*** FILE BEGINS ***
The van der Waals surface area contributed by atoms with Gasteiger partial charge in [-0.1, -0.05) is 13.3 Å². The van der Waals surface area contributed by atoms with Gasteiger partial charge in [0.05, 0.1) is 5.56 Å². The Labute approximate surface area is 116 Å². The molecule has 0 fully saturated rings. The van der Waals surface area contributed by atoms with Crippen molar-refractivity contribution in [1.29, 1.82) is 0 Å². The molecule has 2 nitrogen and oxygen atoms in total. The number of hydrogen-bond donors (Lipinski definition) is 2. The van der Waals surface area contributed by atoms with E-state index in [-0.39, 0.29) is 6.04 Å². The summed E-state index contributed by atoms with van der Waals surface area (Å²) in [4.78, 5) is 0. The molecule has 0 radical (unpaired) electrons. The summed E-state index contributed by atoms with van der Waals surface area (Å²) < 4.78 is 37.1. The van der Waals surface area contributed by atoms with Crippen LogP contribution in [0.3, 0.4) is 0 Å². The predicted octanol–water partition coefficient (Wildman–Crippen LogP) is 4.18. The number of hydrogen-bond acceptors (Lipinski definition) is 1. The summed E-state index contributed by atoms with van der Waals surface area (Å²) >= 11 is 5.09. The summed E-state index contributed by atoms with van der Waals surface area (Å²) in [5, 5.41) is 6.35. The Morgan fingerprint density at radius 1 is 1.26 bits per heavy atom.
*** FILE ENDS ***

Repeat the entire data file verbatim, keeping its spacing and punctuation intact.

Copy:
The van der Waals surface area contributed by atoms with Gasteiger partial charge in [-0.1, -0.05) is 13.3 Å². The van der Waals surface area contributed by atoms with Gasteiger partial charge in [0.05, 0.1) is 5.56 Å². The Labute approximate surface area is 116 Å². The molecule has 0 fully saturated rings. The van der Waals surface area contributed by atoms with Crippen molar-refractivity contribution in [1.29, 1.82) is 0 Å². The molecule has 2 nitrogen and oxygen atoms in total. The number of hydrogen-bond donors (Lipinski definition) is 2. The van der Waals surface area contributed by atoms with E-state index in [-0.39, 0.29) is 6.04 Å². The summed E-state index contributed by atoms with van der Waals surface area (Å²) in [4.78, 5) is 0. The molecule has 0 radical (unpaired) electrons. The summed E-state index contributed by atoms with van der Waals surface area (Å²) < 4.78 is 37.1. The van der Waals surface area contributed by atoms with Crippen LogP contribution in [0.3, 0.4) is 0 Å². The predicted octanol–water partition coefficient (Wildman–Crippen LogP) is 4.18. The number of hydrogen-bond acceptors (Lipinski definition) is 1. The summed E-state index contributed by atoms with van der Waals surface area (Å²) >= 11 is 5.09. The summed E-state index contributed by atoms with van der Waals surface area (Å²) in [5, 5.41) is 6.35. The Morgan fingerprint density at radius 1 is 1.26 bits per heavy atom.